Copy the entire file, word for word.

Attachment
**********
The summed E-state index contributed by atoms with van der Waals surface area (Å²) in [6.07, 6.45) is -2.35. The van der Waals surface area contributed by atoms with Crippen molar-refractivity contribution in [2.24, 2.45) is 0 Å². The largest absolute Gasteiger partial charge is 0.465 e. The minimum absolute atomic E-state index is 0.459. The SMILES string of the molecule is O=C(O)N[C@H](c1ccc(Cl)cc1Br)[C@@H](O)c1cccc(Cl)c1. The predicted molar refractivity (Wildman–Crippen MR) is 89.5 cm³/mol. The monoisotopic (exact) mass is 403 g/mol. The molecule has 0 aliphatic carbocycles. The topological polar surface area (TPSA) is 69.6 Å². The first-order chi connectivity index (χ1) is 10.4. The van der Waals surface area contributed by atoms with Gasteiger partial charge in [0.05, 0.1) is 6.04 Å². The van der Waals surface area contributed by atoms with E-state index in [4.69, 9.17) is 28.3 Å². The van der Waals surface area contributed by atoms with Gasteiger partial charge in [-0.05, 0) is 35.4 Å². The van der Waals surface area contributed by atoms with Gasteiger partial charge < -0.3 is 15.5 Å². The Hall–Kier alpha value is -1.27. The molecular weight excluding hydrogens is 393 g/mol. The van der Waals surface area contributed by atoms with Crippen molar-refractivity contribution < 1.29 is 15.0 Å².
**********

The summed E-state index contributed by atoms with van der Waals surface area (Å²) in [6.07, 6.45) is -2.35. The van der Waals surface area contributed by atoms with Crippen molar-refractivity contribution in [2.24, 2.45) is 0 Å². The largest absolute Gasteiger partial charge is 0.465 e. The minimum absolute atomic E-state index is 0.459. The SMILES string of the molecule is O=C(O)N[C@H](c1ccc(Cl)cc1Br)[C@@H](O)c1cccc(Cl)c1. The predicted molar refractivity (Wildman–Crippen MR) is 89.5 cm³/mol. The monoisotopic (exact) mass is 403 g/mol. The molecule has 0 aliphatic carbocycles. The topological polar surface area (TPSA) is 69.6 Å². The first-order chi connectivity index (χ1) is 10.4. The van der Waals surface area contributed by atoms with Gasteiger partial charge in [0.05, 0.1) is 6.04 Å². The van der Waals surface area contributed by atoms with E-state index in [4.69, 9.17) is 28.3 Å². The van der Waals surface area contributed by atoms with Gasteiger partial charge in [-0.05, 0) is 35.4 Å². The van der Waals surface area contributed by atoms with Gasteiger partial charge < -0.3 is 15.5 Å². The Hall–Kier alpha value is -1.27. The molecular weight excluding hydrogens is 393 g/mol. The van der Waals surface area contributed by atoms with Crippen molar-refractivity contribution < 1.29 is 15.0 Å².